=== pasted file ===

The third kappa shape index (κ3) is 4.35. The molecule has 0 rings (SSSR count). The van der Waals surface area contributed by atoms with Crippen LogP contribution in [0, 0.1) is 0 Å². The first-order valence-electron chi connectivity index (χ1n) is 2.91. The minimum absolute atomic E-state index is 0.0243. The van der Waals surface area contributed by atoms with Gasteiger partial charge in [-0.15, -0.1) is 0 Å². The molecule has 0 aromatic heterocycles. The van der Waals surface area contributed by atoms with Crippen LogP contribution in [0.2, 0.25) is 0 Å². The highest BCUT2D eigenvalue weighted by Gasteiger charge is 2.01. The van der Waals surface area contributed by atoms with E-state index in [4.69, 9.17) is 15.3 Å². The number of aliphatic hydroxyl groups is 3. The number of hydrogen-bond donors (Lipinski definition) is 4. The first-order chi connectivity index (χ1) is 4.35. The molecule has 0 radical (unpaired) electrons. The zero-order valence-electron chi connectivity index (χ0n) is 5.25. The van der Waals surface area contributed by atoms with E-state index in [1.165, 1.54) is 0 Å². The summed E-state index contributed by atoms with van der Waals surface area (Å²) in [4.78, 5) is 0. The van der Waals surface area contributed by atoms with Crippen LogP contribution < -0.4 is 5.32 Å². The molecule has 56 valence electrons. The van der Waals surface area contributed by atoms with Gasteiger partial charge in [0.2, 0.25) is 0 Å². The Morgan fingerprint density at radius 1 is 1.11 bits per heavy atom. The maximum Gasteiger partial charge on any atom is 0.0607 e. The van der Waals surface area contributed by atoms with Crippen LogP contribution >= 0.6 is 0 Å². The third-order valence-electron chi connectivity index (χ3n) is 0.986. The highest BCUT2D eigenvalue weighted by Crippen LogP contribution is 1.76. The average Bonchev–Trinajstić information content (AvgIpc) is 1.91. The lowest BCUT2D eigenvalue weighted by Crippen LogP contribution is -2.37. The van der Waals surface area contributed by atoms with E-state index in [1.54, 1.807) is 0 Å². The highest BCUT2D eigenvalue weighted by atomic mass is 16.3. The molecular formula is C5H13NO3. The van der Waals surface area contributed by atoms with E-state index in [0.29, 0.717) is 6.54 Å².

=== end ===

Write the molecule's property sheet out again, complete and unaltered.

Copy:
The third kappa shape index (κ3) is 4.35. The molecule has 0 rings (SSSR count). The van der Waals surface area contributed by atoms with Crippen LogP contribution in [0, 0.1) is 0 Å². The first-order valence-electron chi connectivity index (χ1n) is 2.91. The minimum absolute atomic E-state index is 0.0243. The van der Waals surface area contributed by atoms with Gasteiger partial charge in [-0.15, -0.1) is 0 Å². The molecule has 0 aromatic heterocycles. The van der Waals surface area contributed by atoms with Crippen LogP contribution in [0.2, 0.25) is 0 Å². The highest BCUT2D eigenvalue weighted by Gasteiger charge is 2.01. The van der Waals surface area contributed by atoms with E-state index in [4.69, 9.17) is 15.3 Å². The number of aliphatic hydroxyl groups is 3. The number of hydrogen-bond donors (Lipinski definition) is 4. The first-order chi connectivity index (χ1) is 4.35. The molecule has 0 radical (unpaired) electrons. The zero-order valence-electron chi connectivity index (χ0n) is 5.25. The van der Waals surface area contributed by atoms with E-state index in [1.165, 1.54) is 0 Å². The summed E-state index contributed by atoms with van der Waals surface area (Å²) in [4.78, 5) is 0. The van der Waals surface area contributed by atoms with Crippen LogP contribution < -0.4 is 5.32 Å². The molecule has 56 valence electrons. The van der Waals surface area contributed by atoms with Gasteiger partial charge in [0.2, 0.25) is 0 Å². The Morgan fingerprint density at radius 1 is 1.11 bits per heavy atom. The maximum Gasteiger partial charge on any atom is 0.0607 e. The van der Waals surface area contributed by atoms with Crippen LogP contribution >= 0.6 is 0 Å². The third-order valence-electron chi connectivity index (χ3n) is 0.986. The highest BCUT2D eigenvalue weighted by Crippen LogP contribution is 1.76. The average Bonchev–Trinajstić information content (AvgIpc) is 1.91. The lowest BCUT2D eigenvalue weighted by Crippen LogP contribution is -2.37. The van der Waals surface area contributed by atoms with E-state index in [1.54, 1.807) is 0 Å². The highest BCUT2D eigenvalue weighted by atomic mass is 16.3. The molecular formula is C5H13NO3. The van der Waals surface area contributed by atoms with E-state index in [0.29, 0.717) is 6.54 Å².